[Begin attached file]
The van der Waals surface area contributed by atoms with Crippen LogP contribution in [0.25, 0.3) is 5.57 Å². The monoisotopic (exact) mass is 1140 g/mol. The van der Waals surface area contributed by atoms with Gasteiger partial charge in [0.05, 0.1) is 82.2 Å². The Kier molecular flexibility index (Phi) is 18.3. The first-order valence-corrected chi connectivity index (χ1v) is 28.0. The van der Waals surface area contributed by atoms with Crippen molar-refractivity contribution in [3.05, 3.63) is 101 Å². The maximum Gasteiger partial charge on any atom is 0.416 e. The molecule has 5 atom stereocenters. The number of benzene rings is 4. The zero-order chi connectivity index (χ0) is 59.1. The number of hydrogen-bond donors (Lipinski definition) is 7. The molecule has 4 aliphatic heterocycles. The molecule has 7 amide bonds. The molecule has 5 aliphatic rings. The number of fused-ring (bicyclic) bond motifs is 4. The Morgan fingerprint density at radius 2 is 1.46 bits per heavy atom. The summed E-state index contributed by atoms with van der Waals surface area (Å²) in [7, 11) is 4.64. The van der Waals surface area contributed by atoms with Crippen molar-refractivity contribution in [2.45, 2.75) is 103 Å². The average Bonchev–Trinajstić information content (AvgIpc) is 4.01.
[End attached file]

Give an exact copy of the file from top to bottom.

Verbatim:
The van der Waals surface area contributed by atoms with Crippen LogP contribution in [0.25, 0.3) is 5.57 Å². The monoisotopic (exact) mass is 1140 g/mol. The van der Waals surface area contributed by atoms with Gasteiger partial charge in [0.05, 0.1) is 82.2 Å². The Kier molecular flexibility index (Phi) is 18.3. The first-order valence-corrected chi connectivity index (χ1v) is 28.0. The van der Waals surface area contributed by atoms with Crippen molar-refractivity contribution in [3.05, 3.63) is 101 Å². The maximum Gasteiger partial charge on any atom is 0.416 e. The molecule has 5 atom stereocenters. The number of benzene rings is 4. The zero-order chi connectivity index (χ0) is 59.1. The number of hydrogen-bond donors (Lipinski definition) is 7. The molecule has 4 aliphatic heterocycles. The molecule has 7 amide bonds. The molecule has 5 aliphatic rings. The number of fused-ring (bicyclic) bond motifs is 4. The Morgan fingerprint density at radius 2 is 1.46 bits per heavy atom. The summed E-state index contributed by atoms with van der Waals surface area (Å²) in [7, 11) is 4.64. The van der Waals surface area contributed by atoms with Crippen molar-refractivity contribution in [2.45, 2.75) is 103 Å². The average Bonchev–Trinajstić information content (AvgIpc) is 4.01.